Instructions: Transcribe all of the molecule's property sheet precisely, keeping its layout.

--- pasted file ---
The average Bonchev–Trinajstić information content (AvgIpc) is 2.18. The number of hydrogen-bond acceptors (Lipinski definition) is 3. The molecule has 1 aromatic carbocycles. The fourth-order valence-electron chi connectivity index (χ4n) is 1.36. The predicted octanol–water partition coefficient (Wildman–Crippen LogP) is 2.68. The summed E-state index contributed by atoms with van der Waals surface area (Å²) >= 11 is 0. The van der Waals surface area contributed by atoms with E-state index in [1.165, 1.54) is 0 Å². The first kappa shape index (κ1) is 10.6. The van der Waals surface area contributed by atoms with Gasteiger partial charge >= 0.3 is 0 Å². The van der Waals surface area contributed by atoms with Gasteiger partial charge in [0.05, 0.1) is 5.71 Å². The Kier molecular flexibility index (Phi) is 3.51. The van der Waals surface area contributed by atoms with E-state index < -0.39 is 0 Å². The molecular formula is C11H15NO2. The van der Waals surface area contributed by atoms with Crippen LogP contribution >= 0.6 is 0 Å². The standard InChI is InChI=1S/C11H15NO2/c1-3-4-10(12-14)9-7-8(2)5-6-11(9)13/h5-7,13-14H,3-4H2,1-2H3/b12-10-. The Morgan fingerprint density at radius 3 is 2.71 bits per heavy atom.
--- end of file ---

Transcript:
The average Bonchev–Trinajstić information content (AvgIpc) is 2.18. The number of hydrogen-bond acceptors (Lipinski definition) is 3. The molecule has 1 aromatic carbocycles. The fourth-order valence-electron chi connectivity index (χ4n) is 1.36. The predicted octanol–water partition coefficient (Wildman–Crippen LogP) is 2.68. The summed E-state index contributed by atoms with van der Waals surface area (Å²) >= 11 is 0. The van der Waals surface area contributed by atoms with E-state index in [1.165, 1.54) is 0 Å². The first kappa shape index (κ1) is 10.6. The van der Waals surface area contributed by atoms with Gasteiger partial charge >= 0.3 is 0 Å². The van der Waals surface area contributed by atoms with Gasteiger partial charge in [0.05, 0.1) is 5.71 Å². The Kier molecular flexibility index (Phi) is 3.51. The van der Waals surface area contributed by atoms with E-state index < -0.39 is 0 Å². The molecular formula is C11H15NO2. The van der Waals surface area contributed by atoms with Crippen LogP contribution >= 0.6 is 0 Å². The standard InChI is InChI=1S/C11H15NO2/c1-3-4-10(12-14)9-7-8(2)5-6-11(9)13/h5-7,13-14H,3-4H2,1-2H3/b12-10-. The Morgan fingerprint density at radius 3 is 2.71 bits per heavy atom.